Framed For Selling Crack, Surveillance Video Helps Him Sue PoliceBy: Carlton Purvis, Published on Jan 24, 2014
Busted for selling crack, a New York smoke shop owner used his surveillance system to prove he was set up by a police informant. Donald Andrews, the owner of the shop, says his lawyer will file a wrongful arrest suit against the city, seeking $500,000 from the police department, county and the village.
Andrews opened up Dabb City Smoke Shop in Scotia, New York last January. By April he was arrested for selling crack cocaine. In one of his few media interviews since the arrest, Andrews told us about the set up.
A police informant, James Slater, visited the shop on March 25th and 29th and said on both occasions he bought crack from Andrews. He provided cell phone photos of crack rocks on the front counter of the shop.
Around April 11, police raided the shop and arrested Andrews. From the very beginning Andrews asserted his innocence.
“I kept telling them that I had video, and I could show them that never happened and that I wasn't selling drugs. The cops said there was no need for that -- that they had me on video, and they had audio. They said, ‘We don’t need to watch your video,’ but the confiscated my system anyway,” he said.
He was in jail for five days before he made bail. When he got out, he contacted a lawyer.
The sheriff's office, when contacted, declined to comment. The District Attorney did not respond to interview requests.
Grand Jury, Hearing Prosecutors Refuse to Return DVR
At his grand jury hearing, he says he testified that he had video proof that he wasn’t selling drugs out of the store and that police hadn’t allowed him to get the footage from his surveillance system to prove it.
“The grand jury wanted to see the video. The grand jury asked the DA where the videotapes were. The DA said the videos were irrelevant. My lawyer kept trying to get them to release the tapes, but they wouldn’t release the tapes. My lawyer had to beg for those tapes. It was a while before we got them,” he said.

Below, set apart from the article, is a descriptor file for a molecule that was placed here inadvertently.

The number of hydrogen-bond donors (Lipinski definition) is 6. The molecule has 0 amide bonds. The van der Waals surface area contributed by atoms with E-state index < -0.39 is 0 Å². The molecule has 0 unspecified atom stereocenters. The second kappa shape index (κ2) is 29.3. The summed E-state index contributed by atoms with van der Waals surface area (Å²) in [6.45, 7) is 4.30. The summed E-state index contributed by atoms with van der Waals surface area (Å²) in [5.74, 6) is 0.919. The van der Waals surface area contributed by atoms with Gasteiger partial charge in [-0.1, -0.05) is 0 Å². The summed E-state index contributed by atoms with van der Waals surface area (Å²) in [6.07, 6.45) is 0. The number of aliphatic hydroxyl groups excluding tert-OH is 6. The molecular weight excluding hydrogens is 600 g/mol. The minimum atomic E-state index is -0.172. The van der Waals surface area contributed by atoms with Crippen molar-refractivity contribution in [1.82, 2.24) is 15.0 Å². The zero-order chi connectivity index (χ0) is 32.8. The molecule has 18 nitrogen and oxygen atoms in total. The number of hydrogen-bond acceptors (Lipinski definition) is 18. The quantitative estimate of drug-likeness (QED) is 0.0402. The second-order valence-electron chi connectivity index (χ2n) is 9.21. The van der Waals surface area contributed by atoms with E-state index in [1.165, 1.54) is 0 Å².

Andrews was using a six-camera Nightowl system that he purchased online for $300. He had installed the system himself. Eventually, the authorities released the video.
What the Footage Shows
Once his lawyer was able to get the footage from his surveillance system, it told a dramatically different story than what the informant said. The tapes show the informant coming into the shop, setting a bag of crack on the counter, taking a photo of it, then picking it back up before leaving. See the video below:
The moment the informant plants the crack:
Other than the informant's testimony, police had no other evidence that Andrews was using the shop as a front to sell drugs. By July he was cleared of all charges, but not before his business took a hit.
“The impact on business was brutal,” he said. “The arrest was all over the six news channels, and people didn’t know what to think ... I had just moved into the neighborhood so people don’t really know me. People were saying then that they didn’t want me here.”
A Scotia resident that I spoke to about the case said people are suspicious police targeted him because he is “the only black business owner in that part of town.” Andrews says he thinks he was an easy target.
Andrews says police told him the informant was sent to his store as part of a series of investigations into stores in Scotia. The informant suggested to police he could help make a case against Andrews because they went to high school together.
After Andrews was released from jail, the informant skipped town, but was arrested a month later for perjury, drug and tampering with evidence charges.
This same informant was used in seven other convictions. Those cases are now under review.
[UPDATE: January 27]
Slater, the informant pled guilty to two counts of perjury and faces two six to 12 prison sentences, according to officials we spoke to this afternoon.
Also: "The sheriff's office has instituted a strip-search policy for informants, which could have prevented Slater's crime. Sheriff Dominic Dagostino has said Slater had not been a longtime informant for his office and that his officers 'got burned,'" the Times Union reports.
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